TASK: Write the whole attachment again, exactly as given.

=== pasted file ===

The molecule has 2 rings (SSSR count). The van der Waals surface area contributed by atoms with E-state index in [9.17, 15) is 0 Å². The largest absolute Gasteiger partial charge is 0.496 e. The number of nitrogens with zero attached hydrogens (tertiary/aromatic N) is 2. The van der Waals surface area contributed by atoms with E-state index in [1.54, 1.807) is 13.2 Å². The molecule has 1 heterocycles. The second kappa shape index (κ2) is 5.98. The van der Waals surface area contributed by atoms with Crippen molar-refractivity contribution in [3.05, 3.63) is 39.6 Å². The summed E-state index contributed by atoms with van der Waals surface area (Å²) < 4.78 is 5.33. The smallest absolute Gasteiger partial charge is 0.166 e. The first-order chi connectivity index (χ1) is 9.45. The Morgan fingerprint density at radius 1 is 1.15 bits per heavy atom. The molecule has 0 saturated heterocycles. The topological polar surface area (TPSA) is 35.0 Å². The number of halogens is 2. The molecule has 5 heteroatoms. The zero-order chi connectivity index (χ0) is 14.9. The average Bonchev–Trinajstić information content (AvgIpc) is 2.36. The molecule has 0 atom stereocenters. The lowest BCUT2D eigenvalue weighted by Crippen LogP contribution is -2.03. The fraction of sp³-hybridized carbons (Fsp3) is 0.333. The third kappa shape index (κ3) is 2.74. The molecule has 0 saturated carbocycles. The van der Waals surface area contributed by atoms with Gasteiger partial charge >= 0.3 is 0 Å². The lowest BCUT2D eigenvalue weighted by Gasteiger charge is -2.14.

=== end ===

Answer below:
The molecule has 2 rings (SSSR count). The van der Waals surface area contributed by atoms with E-state index in [9.17, 15) is 0 Å². The largest absolute Gasteiger partial charge is 0.496 e. The number of nitrogens with zero attached hydrogens (tertiary/aromatic N) is 2. The van der Waals surface area contributed by atoms with E-state index in [1.54, 1.807) is 13.2 Å². The molecule has 1 heterocycles. The second kappa shape index (κ2) is 5.98. The van der Waals surface area contributed by atoms with Crippen molar-refractivity contribution in [3.05, 3.63) is 39.6 Å². The summed E-state index contributed by atoms with van der Waals surface area (Å²) < 4.78 is 5.33. The smallest absolute Gasteiger partial charge is 0.166 e. The first-order chi connectivity index (χ1) is 9.45. The Morgan fingerprint density at radius 1 is 1.15 bits per heavy atom. The molecule has 0 saturated heterocycles. The topological polar surface area (TPSA) is 35.0 Å². The number of halogens is 2. The molecule has 5 heteroatoms. The zero-order chi connectivity index (χ0) is 14.9. The average Bonchev–Trinajstić information content (AvgIpc) is 2.36. The molecule has 0 atom stereocenters. The lowest BCUT2D eigenvalue weighted by Crippen LogP contribution is -2.03. The fraction of sp³-hybridized carbons (Fsp3) is 0.333. The third kappa shape index (κ3) is 2.74. The molecule has 0 saturated carbocycles. The van der Waals surface area contributed by atoms with Gasteiger partial charge >= 0.3 is 0 Å². The lowest BCUT2D eigenvalue weighted by Gasteiger charge is -2.14.